Fiesta events in June will be held at full capacity, the Fiesta commission announced on Monday.
Fiesta events in June will be held at full capacity, the Fiesta commission announced on Monday. Credit: Nick Wagner / San Antonio Report

Next month’s Fiesta will be held at 100% capacity, the commission that organizes it announced on Monday.

Local coronavirus numbers have hit thresholds the commission set, in collaboration with the San Antonio Metropolitan Health District and COVID-19 expert Dr. Marty Makary, to allow full-capacity events. Those metrics include a seven-day moving average below 250 cases, a weekly positivity rate below 5%, and a percentage of fully vaccinated people above 40%. Bexar County is meeting all of those criteria.

It was an easier call to make given Fiesta is largely held outdoors, officials said.

“The thing that gives me the most comfort is the fact that these events are outdoors, and we’ve known for a long time that COVID transmission outdoors is much less risky than indoors,” said Colleen Bridger, the assistant city manager who heads the City’s pandemic response.

A Monday press release states unvaccinated people will be required to mask up for Fiesta events held on City property. Fully vaccinated people are encouraged to wear masks in crowded areas. People will be on the honor system, however, as San Antonio will not require proof of one’s vaccination status, Bridger said.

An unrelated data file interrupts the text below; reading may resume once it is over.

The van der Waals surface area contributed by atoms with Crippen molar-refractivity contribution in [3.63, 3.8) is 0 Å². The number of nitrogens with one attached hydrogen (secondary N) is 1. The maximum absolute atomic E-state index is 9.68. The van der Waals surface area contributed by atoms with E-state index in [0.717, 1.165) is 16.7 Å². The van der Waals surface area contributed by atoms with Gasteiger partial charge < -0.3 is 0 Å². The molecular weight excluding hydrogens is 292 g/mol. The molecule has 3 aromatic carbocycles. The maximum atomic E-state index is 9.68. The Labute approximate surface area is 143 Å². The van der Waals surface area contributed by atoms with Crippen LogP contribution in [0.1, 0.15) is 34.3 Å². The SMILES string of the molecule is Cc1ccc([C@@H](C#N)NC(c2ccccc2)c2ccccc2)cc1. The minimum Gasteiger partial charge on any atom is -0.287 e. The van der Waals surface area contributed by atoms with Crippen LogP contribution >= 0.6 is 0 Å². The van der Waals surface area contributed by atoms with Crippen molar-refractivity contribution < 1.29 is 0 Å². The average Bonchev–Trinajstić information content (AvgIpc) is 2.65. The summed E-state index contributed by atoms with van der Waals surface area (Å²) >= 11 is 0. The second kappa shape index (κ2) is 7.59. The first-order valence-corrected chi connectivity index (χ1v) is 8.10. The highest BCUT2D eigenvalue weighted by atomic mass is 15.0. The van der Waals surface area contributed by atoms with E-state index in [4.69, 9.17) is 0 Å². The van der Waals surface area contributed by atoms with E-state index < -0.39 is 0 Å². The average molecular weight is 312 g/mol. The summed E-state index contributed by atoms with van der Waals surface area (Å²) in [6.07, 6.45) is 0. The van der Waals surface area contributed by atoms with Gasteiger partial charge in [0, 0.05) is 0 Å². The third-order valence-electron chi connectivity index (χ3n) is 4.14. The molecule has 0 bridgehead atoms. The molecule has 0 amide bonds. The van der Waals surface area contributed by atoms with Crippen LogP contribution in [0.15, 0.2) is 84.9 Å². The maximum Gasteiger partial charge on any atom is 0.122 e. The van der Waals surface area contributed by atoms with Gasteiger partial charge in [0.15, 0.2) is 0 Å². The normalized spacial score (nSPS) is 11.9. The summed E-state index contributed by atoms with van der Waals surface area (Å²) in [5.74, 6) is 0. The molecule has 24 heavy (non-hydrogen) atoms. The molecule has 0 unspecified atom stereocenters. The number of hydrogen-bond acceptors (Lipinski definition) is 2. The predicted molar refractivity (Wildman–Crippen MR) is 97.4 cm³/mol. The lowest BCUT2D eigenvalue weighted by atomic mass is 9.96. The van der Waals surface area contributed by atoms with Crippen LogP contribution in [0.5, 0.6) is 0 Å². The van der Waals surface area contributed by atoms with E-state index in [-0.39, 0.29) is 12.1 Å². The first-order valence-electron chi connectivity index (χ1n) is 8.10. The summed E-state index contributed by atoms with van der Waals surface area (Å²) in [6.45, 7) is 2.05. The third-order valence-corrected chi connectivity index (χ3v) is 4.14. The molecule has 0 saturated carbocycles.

For many people, the 180-degree turn from overcaution to throwing caution to the wind has elicited discomfort. And, I’ll admit, the Centers for Disease Control and Prevention’s about-face last week on COVID-19 protocols for the fully vaccinated had me a little bit anxious.

But this weekend I experienced my first pandemic-era social gathering sans mask, and it was near-cathartic. This “new normal” is almost actually normal.

Almost overnight, the CDC’s updated recommendations have changed the face of this pandemic – just as quickly as the agency’s 2020 guidance urging mask usage altered the landscape. Masks were the most jarring and public sign that our community was under siege and unwell.

Now that we who are fully vaccinated have the option to remove them, a collective trauma feels like it is being exorcised from society. I underestimated the effect it could have.

Things really are looking up. On Sunday, Texas recorded its first day without COVID-19-caused deaths in more than a year. Per the new CDC guidance, the City of San Antonio is allowing fully vaccinated people to shed their masks in municipal facilities, and social distancing requirements are no more. Hundreds of recently eligible adolescents in Bexar County are getting vaccinated each day.

The pandemic is not over yet. More than 230 new cases were reported today, and the vaccination rate in Bexar County, while promising with nearly 50% of the population fully vaccinated, must continue to rise as the county approaches the toughest stretch yet of the local vaccination program: persuading and reaching out to those who won’t seek the shot out.

But the long-awaited return of Fiesta, albeit delayed a couple of months, will breathe life back into a city that thrives on communal gatherings. For some of us, it will feel like the end of the pandemic. For the rest, the vaccine stands ready to abrazarlos.

JJ Velasquez was a columnist, former editor and reporter at the San Antonio Report.